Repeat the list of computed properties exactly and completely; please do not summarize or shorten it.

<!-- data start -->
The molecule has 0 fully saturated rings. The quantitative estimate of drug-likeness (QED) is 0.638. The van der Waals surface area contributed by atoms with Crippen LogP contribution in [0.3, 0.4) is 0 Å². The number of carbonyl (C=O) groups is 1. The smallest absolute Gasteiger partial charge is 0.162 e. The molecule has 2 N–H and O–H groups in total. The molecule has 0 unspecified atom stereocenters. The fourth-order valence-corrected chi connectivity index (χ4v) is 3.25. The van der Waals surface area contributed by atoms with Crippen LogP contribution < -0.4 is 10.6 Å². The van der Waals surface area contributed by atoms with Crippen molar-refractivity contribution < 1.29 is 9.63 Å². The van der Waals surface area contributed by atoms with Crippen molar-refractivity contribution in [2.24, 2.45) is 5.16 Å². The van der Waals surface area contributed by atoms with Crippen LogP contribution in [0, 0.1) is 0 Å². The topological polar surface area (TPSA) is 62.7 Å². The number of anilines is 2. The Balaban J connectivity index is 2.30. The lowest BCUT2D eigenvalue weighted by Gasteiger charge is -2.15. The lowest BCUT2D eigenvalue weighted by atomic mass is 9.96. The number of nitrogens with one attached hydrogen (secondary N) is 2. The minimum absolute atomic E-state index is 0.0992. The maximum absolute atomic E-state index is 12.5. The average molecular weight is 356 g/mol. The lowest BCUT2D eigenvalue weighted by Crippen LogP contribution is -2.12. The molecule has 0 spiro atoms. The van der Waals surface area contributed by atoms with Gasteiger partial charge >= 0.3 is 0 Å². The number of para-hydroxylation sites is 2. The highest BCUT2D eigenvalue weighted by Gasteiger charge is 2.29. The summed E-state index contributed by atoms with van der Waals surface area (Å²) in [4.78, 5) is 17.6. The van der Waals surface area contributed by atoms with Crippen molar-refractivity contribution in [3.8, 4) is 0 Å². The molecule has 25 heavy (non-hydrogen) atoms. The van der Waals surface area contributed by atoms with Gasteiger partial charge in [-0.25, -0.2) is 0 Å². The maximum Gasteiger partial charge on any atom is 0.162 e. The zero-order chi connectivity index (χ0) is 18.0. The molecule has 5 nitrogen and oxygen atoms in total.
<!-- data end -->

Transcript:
The molecule has 0 fully saturated rings. The quantitative estimate of drug-likeness (QED) is 0.638. The van der Waals surface area contributed by atoms with Crippen LogP contribution in [0.3, 0.4) is 0 Å². The number of carbonyl (C=O) groups is 1. The smallest absolute Gasteiger partial charge is 0.162 e. The molecule has 2 N–H and O–H groups in total. The molecule has 0 unspecified atom stereocenters. The fourth-order valence-corrected chi connectivity index (χ4v) is 3.25. The van der Waals surface area contributed by atoms with Crippen LogP contribution < -0.4 is 10.6 Å². The van der Waals surface area contributed by atoms with Crippen molar-refractivity contribution < 1.29 is 9.63 Å². The van der Waals surface area contributed by atoms with Crippen molar-refractivity contribution in [2.24, 2.45) is 5.16 Å². The van der Waals surface area contributed by atoms with Crippen LogP contribution in [0, 0.1) is 0 Å². The topological polar surface area (TPSA) is 62.7 Å². The number of anilines is 2. The Balaban J connectivity index is 2.30. The lowest BCUT2D eigenvalue weighted by Gasteiger charge is -2.15. The lowest BCUT2D eigenvalue weighted by atomic mass is 9.96. The number of nitrogens with one attached hydrogen (secondary N) is 2. The minimum absolute atomic E-state index is 0.0992. The maximum absolute atomic E-state index is 12.5. The average molecular weight is 356 g/mol. The lowest BCUT2D eigenvalue weighted by Crippen LogP contribution is -2.12. The molecule has 0 spiro atoms. The van der Waals surface area contributed by atoms with Gasteiger partial charge >= 0.3 is 0 Å². The number of para-hydroxylation sites is 2. The highest BCUT2D eigenvalue weighted by Gasteiger charge is 2.29. The summed E-state index contributed by atoms with van der Waals surface area (Å²) in [4.78, 5) is 17.6. The van der Waals surface area contributed by atoms with Crippen molar-refractivity contribution in [3.8, 4) is 0 Å². The molecule has 25 heavy (non-hydrogen) atoms. The van der Waals surface area contributed by atoms with Gasteiger partial charge in [-0.25, -0.2) is 0 Å². The maximum Gasteiger partial charge on any atom is 0.162 e. The zero-order chi connectivity index (χ0) is 18.0. The molecule has 5 nitrogen and oxygen atoms in total.